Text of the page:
Hi, I am trying to quickly resolve a fairly basic question that cropped when considering relativity. Classically, the total energy of a system is often described in term of 3 components:(adsbygoogle = window.adsbygoogle || []).push({});

Total Energy = Rest Mass + Kinetic + Potential

If I ignore potential energy, i.e. a particle moving in space far from any gravitational mass, then I assume the general form above can be reduced to:

[1] [tex]E_T = m_o c^2 + 1/2mv^2[/tex]

Now [tex]m_o[/tex] is the rest mass, while I assume [m] has to be described as the relative mass as a function of its velocity [v], i.e.

[2] [tex]m = \frac {m_o}{\sqrt{(1-v^2/c^2)}}[/tex]

However, relativity also introduces the idea of relativistic momentum:

[4] [tex] p = mv = \frac {m_o v}{\sqrt{(1-v^2/c^2)}}[/tex]

However, the following link show the definition of `Relativistic Energy in Terms of Momentumâ€™: http://hyperphysics.phy-astr.gsu.edu/hbase/relativ/relmom.html#c4 which I have expanded to the following form:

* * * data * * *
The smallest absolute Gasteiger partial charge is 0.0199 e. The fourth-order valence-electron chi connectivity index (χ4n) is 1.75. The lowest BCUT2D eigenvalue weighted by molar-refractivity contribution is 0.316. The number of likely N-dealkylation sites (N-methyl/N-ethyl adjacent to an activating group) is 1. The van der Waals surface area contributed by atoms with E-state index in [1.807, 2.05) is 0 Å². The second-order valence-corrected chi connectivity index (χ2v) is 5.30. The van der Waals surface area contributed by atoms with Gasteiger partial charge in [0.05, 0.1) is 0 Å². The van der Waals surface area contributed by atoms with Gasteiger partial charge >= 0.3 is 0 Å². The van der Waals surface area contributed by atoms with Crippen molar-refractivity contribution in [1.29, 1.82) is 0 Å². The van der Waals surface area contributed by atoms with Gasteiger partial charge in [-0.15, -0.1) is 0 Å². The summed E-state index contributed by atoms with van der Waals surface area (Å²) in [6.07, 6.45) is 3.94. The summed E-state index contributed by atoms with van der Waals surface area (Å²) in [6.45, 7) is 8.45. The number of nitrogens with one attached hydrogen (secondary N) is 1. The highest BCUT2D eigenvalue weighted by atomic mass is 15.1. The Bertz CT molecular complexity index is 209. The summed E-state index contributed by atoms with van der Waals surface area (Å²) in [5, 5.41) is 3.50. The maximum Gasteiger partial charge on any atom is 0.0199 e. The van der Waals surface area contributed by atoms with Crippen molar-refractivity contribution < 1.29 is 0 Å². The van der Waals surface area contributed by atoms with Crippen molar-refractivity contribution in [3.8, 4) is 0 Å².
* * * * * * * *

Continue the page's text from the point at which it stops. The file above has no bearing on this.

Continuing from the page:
[5] [tex]E_X^2 = m_o^2 c^4 + p^2c^2 = m_o^2 c^4 + m^2v^2c^2[/tex]

Now my initial assumption was that [tex][E_X \equiv E_T][/tex], but examination of equations [1] and [5] suggests that this cannot be the case. Could somebody explain my error or the difference in the implied energy of these 2 equations?

As a side issue, energy is a scalar quantity, while momentum is a vector quantity. I see how multiplying [p] by [c] gets us back to the units of energy, but was slightly unsure about the maths of mixing these quantities. Would appreciate any clarification of the issues raised. Thanks

**Physics Forums | Science Articles, Homework Help, Discussion**

Dismiss Notice

Join Physics Forums Today!

The friendliest, high quality science and math community on the planet! Everyone who loves science is here!

The friendliest, high quality science and math community on the planet! Everyone who loves science is here!

# Basic Energy-Momentum Issue

**Physics Forums | Science Articles, Homework Help, Discussion**